Wednesday’s Book Review: “Single Stage to Orbit”


9780801873386__75624.1437445900.1280.1280Single Stage to Orbit: Politics, Space Technology, and the Quest for Reusable Rocketry. By Andrew J. Butrica. (Baltimore, MD: Johns Hopkins University Press, 2003).

Andrew Butrica’s book, while more than a decade old, is still germane to the current space policy environment. It takes a wholistic approach explicating how the American political right gained hold of the ideology of progress in the last two decades of the twentieth century. His goal is to place the history of the Strategic Defense Initiative Office/”single stage to orbit” spaceplane effort in the context of the United States’ well-documented political “right turn” of the past two-plus decades. He is very successful in examining the foundation and growth of the “conservative space agenda” and its linkage to various space advocacy groups. He also shows how conservative space advocates were able to manipulate the political system to achieve funding for their technological goal, a “Single Stage to Orbit (SSTO)” reusable launch vehicle.

Butrica’s book is the only book-length history of SSTO technologies other than memoirs of participants, and hence it addresses an important original topic. What makes the book worthy of serious and sustained attention, however, is its explicit examination of the “politics of space” and its linkage of space politics to a specific set of technologies and management practices. The conservative space agenda he reveals in this book has not yet been the subject of historical analysis, and this is the book’s primary contribution to the space history literature.

In itself, there is nothing overwhelmingly compelling about the story of SSTO. It was an effort begun in the 1980s, emphasized by Reaganite technological afficianadoes, to create a new space access capability through the development of a new space launcher. SSTO had long been the “holy grail” of spaceflight, the creation of a vehicle that could take off like an airplane, accelerate to hypersonic speeds, reach orbital velocity and enter orbit, and then return from space and land like an airplane on a runway. This is a very complex flight regime and one that has been impossible to achieve up to this time. Most engineers have thought it unachievable, and appropriately so, but it remained an enticing goal.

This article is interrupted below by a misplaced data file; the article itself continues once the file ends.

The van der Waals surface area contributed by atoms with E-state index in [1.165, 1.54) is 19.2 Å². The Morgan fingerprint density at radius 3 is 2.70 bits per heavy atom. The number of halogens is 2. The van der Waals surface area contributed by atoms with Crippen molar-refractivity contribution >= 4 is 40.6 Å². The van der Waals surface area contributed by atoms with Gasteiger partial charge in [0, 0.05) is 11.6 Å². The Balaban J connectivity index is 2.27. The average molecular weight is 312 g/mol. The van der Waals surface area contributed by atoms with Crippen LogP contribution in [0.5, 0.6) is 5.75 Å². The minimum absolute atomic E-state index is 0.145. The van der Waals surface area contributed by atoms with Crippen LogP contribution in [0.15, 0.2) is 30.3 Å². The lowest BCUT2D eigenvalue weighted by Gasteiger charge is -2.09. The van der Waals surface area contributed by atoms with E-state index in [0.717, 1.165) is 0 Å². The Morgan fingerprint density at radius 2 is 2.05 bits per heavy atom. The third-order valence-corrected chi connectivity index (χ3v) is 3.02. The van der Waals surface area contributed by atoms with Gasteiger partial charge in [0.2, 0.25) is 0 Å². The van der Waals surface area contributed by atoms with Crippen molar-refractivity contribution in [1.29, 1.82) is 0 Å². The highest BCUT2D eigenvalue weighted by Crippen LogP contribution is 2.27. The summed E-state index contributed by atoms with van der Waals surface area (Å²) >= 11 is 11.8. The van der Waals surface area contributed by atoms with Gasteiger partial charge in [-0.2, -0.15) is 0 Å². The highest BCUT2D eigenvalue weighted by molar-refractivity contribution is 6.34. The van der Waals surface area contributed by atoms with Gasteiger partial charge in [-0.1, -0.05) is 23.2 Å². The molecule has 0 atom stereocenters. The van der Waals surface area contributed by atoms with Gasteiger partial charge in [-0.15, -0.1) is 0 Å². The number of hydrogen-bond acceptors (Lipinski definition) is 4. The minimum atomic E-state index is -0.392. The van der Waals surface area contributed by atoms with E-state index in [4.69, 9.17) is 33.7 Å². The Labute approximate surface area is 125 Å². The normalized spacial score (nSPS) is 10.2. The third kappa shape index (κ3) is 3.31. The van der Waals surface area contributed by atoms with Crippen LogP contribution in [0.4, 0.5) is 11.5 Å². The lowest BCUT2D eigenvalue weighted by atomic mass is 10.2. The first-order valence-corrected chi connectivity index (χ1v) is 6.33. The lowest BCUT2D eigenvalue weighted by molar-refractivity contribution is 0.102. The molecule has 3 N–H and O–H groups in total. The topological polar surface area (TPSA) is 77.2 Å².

During the Reagan administration, some enthusiasts argued that technological stretch could make possible the “single stage to orbit” goal, and they achieved approval for a succession of SSTO programs. The tensions of the story are those of domestic politics and of engineers associated with industry versus those with government. The story plays out over several design projects from the National Aerospace Plane (NASP) through the DC-X to the X-33 of the 1990s. The story of these efforts is told in detail in this important new book.

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2 Responses to Wednesday’s Book Review: “Single Stage to Orbit”

  1. mjmackowski says:

    This is indeed a very good read and a valuable book. Has anyone ever done a history of SSTO from a technological perspective? Butrica’s book largely deals with the politics, but a treatment of the engineering and tech needed to make this happen would be interesting.

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  2. I should read the book but from your review it appears that the author focused on politics and ignored what the entrepreneurial space community found “overwhelmingly compelling” about the DC-X/XA project in particular: All of its goals were completed with funding roughly a factor of ten less than what the NASA/USAF cost models said achieving those goals should have cost. (You can confirm this with some of the managers involved such as Pete Worden.)

    That community, which since 2003 has become labeled as NewSpace, has always seen lowering costs as the single most overwhelmingly important goal for space development. The DC-X disproved the aerospace govt/industry dogma that a space hardware project costs what it costs and, while you can try cutting some red-tape and bureaucracy here and there, nothing can be done beyond a few percent reduction in cost. DC-X was organized and carried out in fundamentally different ways than standard govt aerospace projects and that was how it achieved such cost reductions. Unfortunately, govt and mainstream industry, as well as academics like Butrica, chose to ignore the successful cost reduction aspect of the DC-X and instead dismissed it as a failed attempt at an SSTO. (The X-33 was in fact a return to standard operating mode but that’s another subject.)

    Fortunately, there were some projects that followed similar approaches as the DC-X and achieved similar cost reductions. Spacehab, Lunar Prospector, Giove A, Scaled’s SpaceShipOne, and Bigelow’s Genesis I & II all cost a fraction of what standard aerospace procurement would have paid for them. A NASA team analyzed SpaceX’s books to investigate the costs of developing the Falcon 9 and found that if NASA had developed the same rocket, the costs would have been as much as 10 times greater .

    Since the DC-X/XA period, I’ve been following that community online, attending its conferences, and monitoring the companies that emerged from it. I’ve never read or heard anyone in that community say, “The DC-X was great because it was big step towards launching Brilliant Pebbles”. The admiration has always been about its success at demonstrating significant technological capabilities with a tiny fraction of the funding that a conventional govt/mainstream aerospace project would have required to do the same or less.

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